Google recently released most of the source code for the Android version of its Chrome web browser. So it was just a matter of time before developers started to build their own browsers based on Chromium.

And not surprisingly, one of the first of those browsers is basically Chrome… with a built-in ad blocker.

Meet #NoChromo.


This Android browser looks and functions almost exactly like Chrome. But it will block most internet ads.

It’s not the first mobile browser with an ad-blocker. Developers have offered mobile versions of ad-blocking plugins such as Adblock Plus and uBlock for Firefox, Dolphin, and other browsers that support add-ons. Recently the Adblock Plus team even launched their own web browser which is basically a custom version of Firefox for Android with ABP baked in.

But since Google’s Chrome browser for Android doesn’t support extensions or plugins, the only way to use ad-blocking software previously was to install a utility that would block all ads delivered to a phone or tablet at a system level, not just in the web browser. This is a clunky approach that often requires root access and could cause problems with some apps.

Now that source code for Chromium makes it possible to build your own Chrome-based browser, we may see other custom versions of the browser with other features built in. I’d love to see a version that supports extensions… but for now I have mixed feelings about .

On the one hand, I’m always impressed when developers take the tools available to them, mix them up in interesting ways, and create something new that can offer a better user experience. Many websites do load more quickly and look better when you remove the ads.

On the the other hand, sites like this one rely on advertising for revenue and if a large enough number of people used ad-blocking software, it could have a serious impact on the way most for-profit websites make money. Or to put it more bluntly, I can afford to work full-time on this website because it brings in enough revenue to justify my treating it as a full-time job.

So I personally don’t use ad blocking software when I surf the web, and on Liliputing I also try not to accept annoying ads that play automatically or cover up the content.

But I’m still kind of impressed at just how quickly someone managed to make an ad-blocking version of Chrome for Android. I’d be even more impressed if there were an option to whitelist ads from sites you want to support though (hint hint).

The developer is also making no promises to keep up to date, and there’s a chance that it may not support some web content due to the few bits of Chrome for Android that were not open-sourced (including some media codecs). So proceed with caution… or at least keep another web browser around in case you run into trouble.

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13 replies on “Google open sources Chrome browser for Android, NoChromo makes an ad-free version”

  1. Okay, so does NoChromo also stop Google from spying on me via the browser?

  2. I just added your web site to my white list both in android (Using adaware) and in chrome. I just hate pages where the ads make the 60% and content is 40% or less.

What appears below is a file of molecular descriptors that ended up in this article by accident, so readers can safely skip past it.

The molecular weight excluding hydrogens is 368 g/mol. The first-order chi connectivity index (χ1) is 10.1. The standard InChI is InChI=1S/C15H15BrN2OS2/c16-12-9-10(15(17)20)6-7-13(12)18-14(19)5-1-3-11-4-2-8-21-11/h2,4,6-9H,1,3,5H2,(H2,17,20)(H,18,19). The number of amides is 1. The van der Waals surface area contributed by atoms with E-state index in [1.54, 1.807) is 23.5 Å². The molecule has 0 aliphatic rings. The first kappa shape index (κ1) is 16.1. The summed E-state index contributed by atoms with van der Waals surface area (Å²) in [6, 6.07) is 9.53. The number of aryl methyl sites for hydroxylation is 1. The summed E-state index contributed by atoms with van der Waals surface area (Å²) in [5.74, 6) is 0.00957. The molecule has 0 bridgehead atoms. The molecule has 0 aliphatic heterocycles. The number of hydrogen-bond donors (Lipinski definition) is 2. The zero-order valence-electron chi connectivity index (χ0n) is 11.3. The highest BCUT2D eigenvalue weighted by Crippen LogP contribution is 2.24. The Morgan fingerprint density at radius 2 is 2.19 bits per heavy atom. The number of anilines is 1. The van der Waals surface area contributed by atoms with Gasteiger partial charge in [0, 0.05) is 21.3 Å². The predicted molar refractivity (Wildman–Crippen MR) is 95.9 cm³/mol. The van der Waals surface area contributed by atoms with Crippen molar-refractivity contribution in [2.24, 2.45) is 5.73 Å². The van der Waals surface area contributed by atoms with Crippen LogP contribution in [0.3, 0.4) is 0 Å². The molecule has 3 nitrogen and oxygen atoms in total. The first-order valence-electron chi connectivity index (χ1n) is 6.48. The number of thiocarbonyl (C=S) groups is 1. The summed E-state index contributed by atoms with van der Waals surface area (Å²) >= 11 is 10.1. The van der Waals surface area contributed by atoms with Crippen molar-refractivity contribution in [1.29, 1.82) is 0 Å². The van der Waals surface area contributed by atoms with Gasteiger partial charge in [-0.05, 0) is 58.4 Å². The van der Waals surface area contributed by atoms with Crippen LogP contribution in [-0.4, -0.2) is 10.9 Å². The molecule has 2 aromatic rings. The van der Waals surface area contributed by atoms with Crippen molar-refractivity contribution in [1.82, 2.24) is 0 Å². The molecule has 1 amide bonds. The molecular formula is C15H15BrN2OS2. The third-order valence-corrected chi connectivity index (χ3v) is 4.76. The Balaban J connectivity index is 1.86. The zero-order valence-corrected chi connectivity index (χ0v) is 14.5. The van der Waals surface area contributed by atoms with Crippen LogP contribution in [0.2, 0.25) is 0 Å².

3. I have adaway installed and I still have ads in Chrome? Though, I like liliputing, so I wouldn’t want to block you 🙂
    So, when will someone make chrome with better battery life? Always uses ram and resorces whether it’s on Android, windows or mac. Safari is much more efficient on my Macbook pro but I hate it!

  4. great.. no repo, no source, not way to do auto-updates

    gotta love those kiddies at xda-developers
    It’s not like git/darcs/bazaar/svn or FDroid were things…

  5. I’d have thought sponsored content and affiliate links where the vast majority of most similar sites revenue. I assume those sort of ‘ads’ aren’t blocked at all, right?

    Personally I’m 17,9772 times more likely to click on a link in one of your excellent articles, rather than an ad in the sidebar…

  6. killing trackers is high priority. killing annoying animated ads is another. ad servers also have this annoying problem of making a site load noticeably slower as well.

    just tested. on a 1007u chromebook with ublock enabled site load is 3s…that includes the extra time for disqus.
    with ublock disabled but flash blocking enabled load time is 16s, content rendering delayed by the ad servers. the ads creep me out with the tracking.
    with flash enabled who knows how bad it might be?

  7. I just took 2 seconds to turn off adblock plus for this site. I hope everyone who reads here regularly does the same. I guess I should occasionally click on an ad to keep the revenue going… So I guess that is my 2 cents (literally.)

    1. Refreshed and now 7 ads scattered about. Not so bad. ABP also has the setting to allow some “acceptable ads” but I’m not sure how much that lets through.

      1. Yeah… I try to keep the content-to-ad ratio high and don’t allow any pop-up, pop-over, hover-over-text, or other ads that I personally find annoying.

        I totally get why people use ad blockers… and I’d love it if I could reduce the number of ads on the site to help it load more quickly. But it’s a balancing act… so I just do my best to not be annoying.

        Liliputing’s ads wouldn’t qualify for ABP’s acceptable ads program though, since they prohibit all animations, among other things.

    2. The problem is on mobile devices, you block everything or nothing. So, I think this is a good thing, as you can now whitelist good sites like liliputing easily.

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